This course takes an integrated, in-depth view of foundational statistical concepts, modeling, and simulation techniques. Knowledge of typical system-level key performance parameters and their stochastic characterization is critical to the systems engineering process as the basis for decision-making from early system conceptualization through retirement. Relevant probability and statistics concepts are covered in context of SE decision points. Techniques in experimental design, data collection, analysis, and modeling of system metrics as a function of system use and environment are explored as they pertain to characterizing system, subsystem, and component performance. Finally, implementing models in analytic simulations to support requirements, design, upgrade, and replacement/retirement phases of the SE process provides the systems engineer with a solid foundation for making and justifying difficult decisions.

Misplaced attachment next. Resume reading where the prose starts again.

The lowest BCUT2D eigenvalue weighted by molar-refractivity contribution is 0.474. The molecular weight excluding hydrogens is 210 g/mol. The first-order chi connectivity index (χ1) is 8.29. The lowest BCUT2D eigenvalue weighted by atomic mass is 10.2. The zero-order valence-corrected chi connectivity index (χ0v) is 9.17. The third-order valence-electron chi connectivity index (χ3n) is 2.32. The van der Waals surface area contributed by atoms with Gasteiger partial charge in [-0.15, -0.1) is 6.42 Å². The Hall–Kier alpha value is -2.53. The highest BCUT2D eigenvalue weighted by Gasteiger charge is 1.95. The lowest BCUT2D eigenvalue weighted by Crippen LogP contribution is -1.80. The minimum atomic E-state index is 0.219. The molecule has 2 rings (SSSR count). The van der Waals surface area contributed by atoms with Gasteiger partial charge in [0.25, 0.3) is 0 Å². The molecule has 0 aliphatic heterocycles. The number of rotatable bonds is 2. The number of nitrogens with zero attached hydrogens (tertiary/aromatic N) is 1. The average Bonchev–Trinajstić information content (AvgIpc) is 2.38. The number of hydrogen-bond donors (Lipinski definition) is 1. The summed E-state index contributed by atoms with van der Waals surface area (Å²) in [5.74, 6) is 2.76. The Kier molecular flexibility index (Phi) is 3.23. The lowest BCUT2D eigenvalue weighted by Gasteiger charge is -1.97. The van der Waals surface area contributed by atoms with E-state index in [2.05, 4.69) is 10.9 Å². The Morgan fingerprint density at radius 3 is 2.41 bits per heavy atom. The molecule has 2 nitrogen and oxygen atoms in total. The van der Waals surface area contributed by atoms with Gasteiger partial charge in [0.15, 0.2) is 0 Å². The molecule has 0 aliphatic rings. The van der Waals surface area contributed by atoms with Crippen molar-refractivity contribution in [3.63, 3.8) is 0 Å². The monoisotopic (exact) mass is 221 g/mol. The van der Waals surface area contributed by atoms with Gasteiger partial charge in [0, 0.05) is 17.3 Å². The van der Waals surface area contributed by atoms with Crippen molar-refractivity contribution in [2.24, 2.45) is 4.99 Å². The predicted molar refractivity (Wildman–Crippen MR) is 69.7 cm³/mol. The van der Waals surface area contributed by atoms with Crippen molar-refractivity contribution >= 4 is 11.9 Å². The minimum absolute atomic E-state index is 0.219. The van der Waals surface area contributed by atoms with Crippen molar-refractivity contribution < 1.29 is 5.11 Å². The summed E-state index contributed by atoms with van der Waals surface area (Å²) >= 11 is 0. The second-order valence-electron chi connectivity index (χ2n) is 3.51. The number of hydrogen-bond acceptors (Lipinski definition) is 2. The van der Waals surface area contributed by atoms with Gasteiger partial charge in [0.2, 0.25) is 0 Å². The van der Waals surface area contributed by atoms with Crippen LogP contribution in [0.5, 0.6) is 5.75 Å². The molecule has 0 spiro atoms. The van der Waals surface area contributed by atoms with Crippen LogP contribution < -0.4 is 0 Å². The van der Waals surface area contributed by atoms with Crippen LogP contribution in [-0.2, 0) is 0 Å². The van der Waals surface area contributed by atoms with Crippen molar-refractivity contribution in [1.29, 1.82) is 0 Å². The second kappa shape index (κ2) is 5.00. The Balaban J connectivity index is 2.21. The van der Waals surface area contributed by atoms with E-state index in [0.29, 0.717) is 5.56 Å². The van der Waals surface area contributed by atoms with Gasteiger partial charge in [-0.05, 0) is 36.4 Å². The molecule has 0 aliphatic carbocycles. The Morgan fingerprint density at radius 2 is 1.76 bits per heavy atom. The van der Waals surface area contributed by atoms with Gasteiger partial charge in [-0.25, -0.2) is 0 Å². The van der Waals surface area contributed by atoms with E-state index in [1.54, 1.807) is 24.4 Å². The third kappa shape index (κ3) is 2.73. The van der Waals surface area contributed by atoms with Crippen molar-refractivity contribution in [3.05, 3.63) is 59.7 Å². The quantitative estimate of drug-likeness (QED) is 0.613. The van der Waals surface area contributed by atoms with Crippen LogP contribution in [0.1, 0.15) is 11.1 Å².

This course provides an introduction to the field of modeling and simulation (M&S) from the perspective of M&S as an essential tool for systems engineering. The course presents an overview of the M&S discipline, the model/simulation development process, the types of models and simulations used in the various phases of the systems engineering life cycle, and the verification, validation, and accreditation of models and simulation. The strengths and limitations of M&S are explored with respect to the application of M&S use in systems engineering. Examples are given for several types of systems, including both military and civilian systems. Statistical methods used in applying M&S in systems engineering are explained. The Arena process modeling tool is used for some examples, an individual assignment, and a team-based project. Upon completion of the course, the student will be able to explain when M&S will provide meaningful support to a technical program, select the appropriate modeling techniques for a given task, plan the development of a model/simulation and the modeling of its input data, and analyze the results of its execution to support decisions at key milestones of a system's life cycle.
Prerequisite(s): EN.645.662 (462) Introduction to Systems Engineering